Rain forests represent the world's richest repository of terrestrial biodiversity, and play a major role in regulating the global climate. They support the livelihoods of a substantial proportion of the world's population and are the source of many internationally traded commodities. They remain (despite decades of conservation attention) increasingly vulnerable to degradation and clearance, with profound though often uncertain future costs to global society.
Understanding the ecology of these diverse biomes, and peoples' dependencies on them, is fundamental to their future management and conservation.
Tropical Rain Forest Ecology, Diversity, and Conservation introduces and explores what rain forests are, how they arose, what they contain, how they function, and how humans use and impact them. The book starts by introducing the variety of rain forest plants, fungi, microorganisms, and animals, emphasising the spectacular diversity that is the motivation for their conservation. The central chapters describe the origins of rain forest communities, the variety of rain forest formations,
and their ecology and dynamics. The challenge of explaining the species richness of rain forest communities lies at the heart of ecological theory, and forms a common theme throughout. The book's final section considers historical and current interactions of humans and rain forests. It explores biodiversity
conservation as well as livelihood security for the many communities that are dependent on rain forests - inextricable issues that represent urgent priorities for scientists, conservationists, and policy makers.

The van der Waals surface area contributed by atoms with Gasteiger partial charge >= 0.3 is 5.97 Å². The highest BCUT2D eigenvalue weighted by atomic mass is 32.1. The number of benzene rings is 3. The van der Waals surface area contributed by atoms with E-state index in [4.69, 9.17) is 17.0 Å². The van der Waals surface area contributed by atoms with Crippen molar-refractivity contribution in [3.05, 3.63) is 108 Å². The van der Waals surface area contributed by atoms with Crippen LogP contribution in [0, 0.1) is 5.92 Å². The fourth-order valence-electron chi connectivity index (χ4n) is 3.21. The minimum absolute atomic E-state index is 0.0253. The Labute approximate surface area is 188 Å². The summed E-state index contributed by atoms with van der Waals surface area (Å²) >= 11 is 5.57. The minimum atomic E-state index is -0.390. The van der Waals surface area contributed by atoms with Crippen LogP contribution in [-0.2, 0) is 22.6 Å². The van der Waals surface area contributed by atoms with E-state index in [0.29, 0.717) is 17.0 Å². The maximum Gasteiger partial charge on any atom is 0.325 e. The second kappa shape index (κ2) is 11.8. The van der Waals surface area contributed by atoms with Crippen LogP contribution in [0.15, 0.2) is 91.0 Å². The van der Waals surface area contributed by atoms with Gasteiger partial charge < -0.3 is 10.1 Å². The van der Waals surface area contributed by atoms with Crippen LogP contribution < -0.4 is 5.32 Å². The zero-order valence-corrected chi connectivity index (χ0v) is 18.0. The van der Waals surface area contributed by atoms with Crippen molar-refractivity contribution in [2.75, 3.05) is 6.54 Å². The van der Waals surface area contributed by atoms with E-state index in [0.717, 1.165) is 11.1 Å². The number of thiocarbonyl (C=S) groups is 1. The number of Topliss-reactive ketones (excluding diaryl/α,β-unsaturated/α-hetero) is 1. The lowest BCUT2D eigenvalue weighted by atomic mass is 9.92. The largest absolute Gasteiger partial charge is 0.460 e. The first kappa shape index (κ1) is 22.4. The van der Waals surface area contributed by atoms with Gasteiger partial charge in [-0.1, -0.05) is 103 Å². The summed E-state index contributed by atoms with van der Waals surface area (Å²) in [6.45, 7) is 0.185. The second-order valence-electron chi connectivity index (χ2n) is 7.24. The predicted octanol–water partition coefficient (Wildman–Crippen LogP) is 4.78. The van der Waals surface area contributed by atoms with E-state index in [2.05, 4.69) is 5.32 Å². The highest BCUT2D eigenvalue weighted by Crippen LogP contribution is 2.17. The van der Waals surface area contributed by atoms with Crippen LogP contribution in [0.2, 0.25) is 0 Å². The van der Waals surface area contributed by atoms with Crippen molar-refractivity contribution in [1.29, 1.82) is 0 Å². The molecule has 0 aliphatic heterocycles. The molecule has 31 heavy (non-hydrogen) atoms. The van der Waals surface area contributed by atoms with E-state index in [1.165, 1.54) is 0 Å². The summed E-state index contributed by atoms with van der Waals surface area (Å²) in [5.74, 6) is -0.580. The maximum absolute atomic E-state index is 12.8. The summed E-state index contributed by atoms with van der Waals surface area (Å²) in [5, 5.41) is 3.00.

Publisher: Oxford University Press
Number of pages: 536
Weight: 1187 g
Dimensions: 247 x 190 x 27 mm
Any attempt to write a comprehensive account of all tropical rain forests represents a major commitment in time and expertise and both can be found in this volume. It contains a wealth of valuable information and difficult topics such as competitive exclusion are well discussed. * Janet Sprent, Bulletin of the British Ecological Society *
The book is a useful synthesis of a vast array of information. * The Biologist *
Without exception, we all enjoyed this book and felt it was quite an achievement; most readers will be satisfied and challenged by it. * Plant Science Bulletin *
I congratulate the authors for a book that, although technical in nature, reminds us of what we are beginning to understand about the tropical rainforests and inspires even the world-weary to continue the battle to conserve these most diverse of terrestrial systems for their inherent biodiversity value, * Trends in Ecology and Evolution *